- Parents can do a lot of damage to their kids in the recruiting process. Do not let coaches think that mom and dad are taking care of everything.High-level schools want to see that the players are taking responsibility. Coaches will delete parents’ emails. And yes, coaches can tell if a parent or player wrote the email.
- Kids really need to pay attention to their grades. They are critical.
Unless you are one of the top 20 kids in the nation being recruited for the US Soccer Youth National Teams, you need to reach out to college coaches.
Related Article: SCOUTINGZONE Soccer Recruiting For College
Diane Scavuzzo: Do college coaches really understand the grading differences between private and public high schools?
Brooke Oxberry: Some high schools have really strong reputations for producing academic players, but overall it is the actual GPA that matters most.
The top colleges and Ivy’s are looking for players who are participating in the student body and look to see if they have any philanthropic interests.
Colleges want to know what players are doing in their community, and these things often matter more than the name of the school itself.
As far as grades, AP courses get noticed. Coaches look at whether players are getting an A in a regular class or an AP class. My advice is to take the harder class if you can.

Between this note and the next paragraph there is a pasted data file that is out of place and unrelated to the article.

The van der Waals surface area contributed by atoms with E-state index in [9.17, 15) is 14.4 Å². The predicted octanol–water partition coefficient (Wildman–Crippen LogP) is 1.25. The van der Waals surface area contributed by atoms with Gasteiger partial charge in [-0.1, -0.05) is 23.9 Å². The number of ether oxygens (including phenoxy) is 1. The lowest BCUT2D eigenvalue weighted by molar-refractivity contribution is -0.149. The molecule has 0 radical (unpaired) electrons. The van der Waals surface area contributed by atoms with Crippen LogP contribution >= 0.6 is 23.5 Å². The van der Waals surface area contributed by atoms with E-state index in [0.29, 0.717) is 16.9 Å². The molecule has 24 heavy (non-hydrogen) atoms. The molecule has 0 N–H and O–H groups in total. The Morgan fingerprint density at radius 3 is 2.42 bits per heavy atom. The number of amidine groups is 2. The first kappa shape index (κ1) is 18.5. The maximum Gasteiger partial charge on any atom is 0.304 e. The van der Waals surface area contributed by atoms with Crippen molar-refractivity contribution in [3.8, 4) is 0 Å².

The bottomline, numbers really matter — GPA, SAT, and ACT.
Diane Scavuzzo: Does being a player on a U.S. Soccer Development Academy (DA) team really make a big difference?
Brooke Oxberry: Coaches are going to maximize their time and yes, it helps. But, do not be discouraged if you are not on a DA team as coaches will make an effort to go out to all other important events because they are really trying to find the great player that didn’t make the DA team.
And, remember, there are hundreds of colleges in the USA not just the top dream schools like UCLA.
Diane Scavuzzo: How do you define success?
Brooke Oxberry: Success is when one of our SCOUTINGZONE players achieve their goals — when they are offered a roster spot or an athletic scholarship.
Diane Scavuzzo: What surprises people about YOU most?
Brooke Oxberry: I think people are surprised to find me very approachable and that I’m always happy to take the time to help someone. It’s all for the good of the game.
I am always happy to help.
For how SCOUNTINGZONE works and how they help over 80,000 players read part I Youth Soccer: Want to Play College Soccer? Important Recruiting Info
What is SCOUTING ZONE? It is the app college coaches us to find what field and what time a player is playing.
For the youth soccer players, SCOUTINGZONE provides a direct connection to college scouts, allowing players to update their profiles — maximizing exposure with their highlight videos, photos and more — right in the application scouts use to track and watch players.
Players can create a Top 10 College list that alerts scouts of player matches for their program, increasing the opportunity for recruitment — and so much more.
Related Article: US Club Soccer Helps College Coaches ID Players